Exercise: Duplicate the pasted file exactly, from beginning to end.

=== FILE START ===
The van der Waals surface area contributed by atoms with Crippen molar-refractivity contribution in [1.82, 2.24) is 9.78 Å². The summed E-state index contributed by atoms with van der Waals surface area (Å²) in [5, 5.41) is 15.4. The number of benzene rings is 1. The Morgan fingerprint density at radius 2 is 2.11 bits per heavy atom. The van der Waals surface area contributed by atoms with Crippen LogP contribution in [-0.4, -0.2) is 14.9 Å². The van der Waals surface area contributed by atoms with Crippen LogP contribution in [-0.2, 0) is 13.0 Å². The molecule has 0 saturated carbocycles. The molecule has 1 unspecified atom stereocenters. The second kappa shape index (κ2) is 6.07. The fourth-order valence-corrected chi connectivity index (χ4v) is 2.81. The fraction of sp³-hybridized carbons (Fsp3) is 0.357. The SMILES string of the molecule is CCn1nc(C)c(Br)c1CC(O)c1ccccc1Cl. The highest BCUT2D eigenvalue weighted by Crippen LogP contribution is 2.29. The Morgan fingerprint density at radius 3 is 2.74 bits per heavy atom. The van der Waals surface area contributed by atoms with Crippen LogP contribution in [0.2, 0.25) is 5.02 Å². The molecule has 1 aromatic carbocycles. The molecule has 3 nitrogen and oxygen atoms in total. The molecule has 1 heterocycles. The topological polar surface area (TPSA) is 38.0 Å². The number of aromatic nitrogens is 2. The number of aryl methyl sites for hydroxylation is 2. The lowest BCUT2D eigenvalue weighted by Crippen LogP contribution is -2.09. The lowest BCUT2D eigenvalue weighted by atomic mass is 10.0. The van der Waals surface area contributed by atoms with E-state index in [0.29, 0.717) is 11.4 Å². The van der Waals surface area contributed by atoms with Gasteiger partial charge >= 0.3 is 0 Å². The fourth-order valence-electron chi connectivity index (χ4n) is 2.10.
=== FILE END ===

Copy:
The van der Waals surface area contributed by atoms with Crippen molar-refractivity contribution in [1.82, 2.24) is 9.78 Å². The summed E-state index contributed by atoms with van der Waals surface area (Å²) in [5, 5.41) is 15.4. The number of benzene rings is 1. The Morgan fingerprint density at radius 2 is 2.11 bits per heavy atom. The van der Waals surface area contributed by atoms with Crippen LogP contribution in [-0.4, -0.2) is 14.9 Å². The van der Waals surface area contributed by atoms with Crippen LogP contribution in [-0.2, 0) is 13.0 Å². The molecule has 0 saturated carbocycles. The molecule has 1 unspecified atom stereocenters. The second kappa shape index (κ2) is 6.07. The fourth-order valence-corrected chi connectivity index (χ4v) is 2.81. The fraction of sp³-hybridized carbons (Fsp3) is 0.357. The SMILES string of the molecule is CCn1nc(C)c(Br)c1CC(O)c1ccccc1Cl. The highest BCUT2D eigenvalue weighted by Crippen LogP contribution is 2.29. The Morgan fingerprint density at radius 3 is 2.74 bits per heavy atom. The van der Waals surface area contributed by atoms with Crippen LogP contribution in [0.2, 0.25) is 5.02 Å². The molecule has 1 aromatic carbocycles. The molecule has 3 nitrogen and oxygen atoms in total. The molecule has 1 heterocycles. The topological polar surface area (TPSA) is 38.0 Å². The number of aromatic nitrogens is 2. The number of aryl methyl sites for hydroxylation is 2. The lowest BCUT2D eigenvalue weighted by Crippen LogP contribution is -2.09. The lowest BCUT2D eigenvalue weighted by atomic mass is 10.0. The van der Waals surface area contributed by atoms with E-state index in [0.29, 0.717) is 11.4 Å². The van der Waals surface area contributed by atoms with Gasteiger partial charge >= 0.3 is 0 Å². The fourth-order valence-electron chi connectivity index (χ4n) is 2.10.